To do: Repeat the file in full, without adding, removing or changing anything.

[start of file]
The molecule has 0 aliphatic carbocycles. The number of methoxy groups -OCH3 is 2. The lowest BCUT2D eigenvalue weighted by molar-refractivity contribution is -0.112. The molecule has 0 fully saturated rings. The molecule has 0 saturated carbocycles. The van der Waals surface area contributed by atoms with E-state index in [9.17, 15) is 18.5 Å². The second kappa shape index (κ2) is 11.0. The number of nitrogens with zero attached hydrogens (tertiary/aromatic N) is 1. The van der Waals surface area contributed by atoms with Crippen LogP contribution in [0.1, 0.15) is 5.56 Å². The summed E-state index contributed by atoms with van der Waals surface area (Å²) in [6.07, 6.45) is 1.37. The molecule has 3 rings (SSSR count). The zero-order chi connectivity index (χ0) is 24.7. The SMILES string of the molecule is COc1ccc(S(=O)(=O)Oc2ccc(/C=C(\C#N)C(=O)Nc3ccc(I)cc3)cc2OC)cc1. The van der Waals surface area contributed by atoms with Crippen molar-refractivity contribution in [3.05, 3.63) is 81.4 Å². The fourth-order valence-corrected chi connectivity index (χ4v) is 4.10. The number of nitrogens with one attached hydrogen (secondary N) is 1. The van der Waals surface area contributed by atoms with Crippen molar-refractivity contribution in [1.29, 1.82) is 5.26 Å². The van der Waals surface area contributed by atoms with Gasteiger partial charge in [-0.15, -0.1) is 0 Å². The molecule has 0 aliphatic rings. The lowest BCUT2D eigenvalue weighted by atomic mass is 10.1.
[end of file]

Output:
The molecule has 0 aliphatic carbocycles. The number of methoxy groups -OCH3 is 2. The lowest BCUT2D eigenvalue weighted by molar-refractivity contribution is -0.112. The molecule has 0 fully saturated rings. The molecule has 0 saturated carbocycles. The van der Waals surface area contributed by atoms with E-state index in [9.17, 15) is 18.5 Å². The second kappa shape index (κ2) is 11.0. The number of nitrogens with zero attached hydrogens (tertiary/aromatic N) is 1. The van der Waals surface area contributed by atoms with Crippen LogP contribution in [0.1, 0.15) is 5.56 Å². The summed E-state index contributed by atoms with van der Waals surface area (Å²) in [6.07, 6.45) is 1.37. The molecule has 3 rings (SSSR count). The zero-order chi connectivity index (χ0) is 24.7. The SMILES string of the molecule is COc1ccc(S(=O)(=O)Oc2ccc(/C=C(\C#N)C(=O)Nc3ccc(I)cc3)cc2OC)cc1. The van der Waals surface area contributed by atoms with Crippen molar-refractivity contribution in [3.05, 3.63) is 81.4 Å². The fourth-order valence-corrected chi connectivity index (χ4v) is 4.10. The number of nitrogens with one attached hydrogen (secondary N) is 1. The van der Waals surface area contributed by atoms with Crippen molar-refractivity contribution in [1.29, 1.82) is 5.26 Å². The van der Waals surface area contributed by atoms with Gasteiger partial charge in [-0.15, -0.1) is 0 Å². The molecule has 0 aliphatic rings. The lowest BCUT2D eigenvalue weighted by atomic mass is 10.1.